Reflections on Meditation and Sculpture Process
Recently, my meditation practice expanded into my clay studio. There was a spontaneous notion to stop all action, pause every agenda, and sit in the middle of the floor. It was almost surprising how easy it was to do in that fairly busy place. There are hundreds of ceramic figures, raw and expressionistic, in some stage of aspirational metamorphosis. I had somehow discovered that sculpture process in the middle of all those pleading eyes, shouting color and texture, there is a serene place to sit in stillness.
A few months ago during Julian Voss-Andreae’s PNWS Zoom presentation, he mentioned the practice of meditation as an inspiration for art. Very quickly several people responded, a brief but energetic discussion about the challenges of regular meditation practice. This stood out to me: sculptors are into meditation. But it also made sense: I’m a sculptor and I’m into meditation as it’s essential to my sculpture process.
Meditation and Sculpture Process is Different For Every Artist
My meditation practice has found its own organic way over the decades. I took up Transcendental Meditation in High School, studied Buddhist forms in my college years, did the silent retreat in Thailand, and studied chakra theory. All of this has come together into a uniquely personal practice of wordless, keen observation, and intuition. I go where I need to go.
My art practice developed separately in parallel, but included creating objects and images of contemplation as well as performance art that has gravitated toward experiences that defy plain description: ecstasy, awe and improvisation. Conditioning myself before one of my live improvisational performances almost always includes meditation. I haven’t applied this rule to sculpting, probably because it’s already there. Meditation is already within sculpting and sculpting is within my meditation.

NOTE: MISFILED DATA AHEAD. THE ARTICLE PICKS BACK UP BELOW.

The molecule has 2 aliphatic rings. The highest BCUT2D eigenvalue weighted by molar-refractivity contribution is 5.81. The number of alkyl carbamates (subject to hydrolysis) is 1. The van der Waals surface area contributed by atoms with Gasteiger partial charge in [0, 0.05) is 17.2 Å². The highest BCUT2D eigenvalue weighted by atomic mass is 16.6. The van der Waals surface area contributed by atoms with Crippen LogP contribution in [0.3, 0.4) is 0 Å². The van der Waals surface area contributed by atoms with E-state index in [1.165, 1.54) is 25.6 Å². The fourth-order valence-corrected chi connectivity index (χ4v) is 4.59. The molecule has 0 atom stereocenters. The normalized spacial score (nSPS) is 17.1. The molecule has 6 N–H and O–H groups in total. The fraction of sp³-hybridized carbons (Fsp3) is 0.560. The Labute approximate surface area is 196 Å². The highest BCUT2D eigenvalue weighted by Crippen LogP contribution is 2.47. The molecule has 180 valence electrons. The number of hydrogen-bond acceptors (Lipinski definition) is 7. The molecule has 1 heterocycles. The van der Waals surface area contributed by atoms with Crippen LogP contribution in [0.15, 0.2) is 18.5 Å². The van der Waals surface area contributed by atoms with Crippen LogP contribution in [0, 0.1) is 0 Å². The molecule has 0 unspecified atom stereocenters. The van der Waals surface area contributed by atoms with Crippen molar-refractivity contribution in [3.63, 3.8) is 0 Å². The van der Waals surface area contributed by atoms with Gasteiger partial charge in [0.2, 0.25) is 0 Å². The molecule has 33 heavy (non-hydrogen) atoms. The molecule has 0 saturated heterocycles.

At that meeting, Julian also referred to the sculpture of Sir Antony Gormley as being inspired by meditation. There is a distinct similarity between these two artists: figures that reflect inward and seamlessly integrate with landscape, figures of dense materials that also dissolve into space. There is a simplicity and ease within these sculptures, but also a challenge. The center is always implied but never pinned down. I believe that we can never completely know what we are, but striving improves us, makes us more whole, and integrates us with others and the world. We will be endlessly looking and sharing what we see.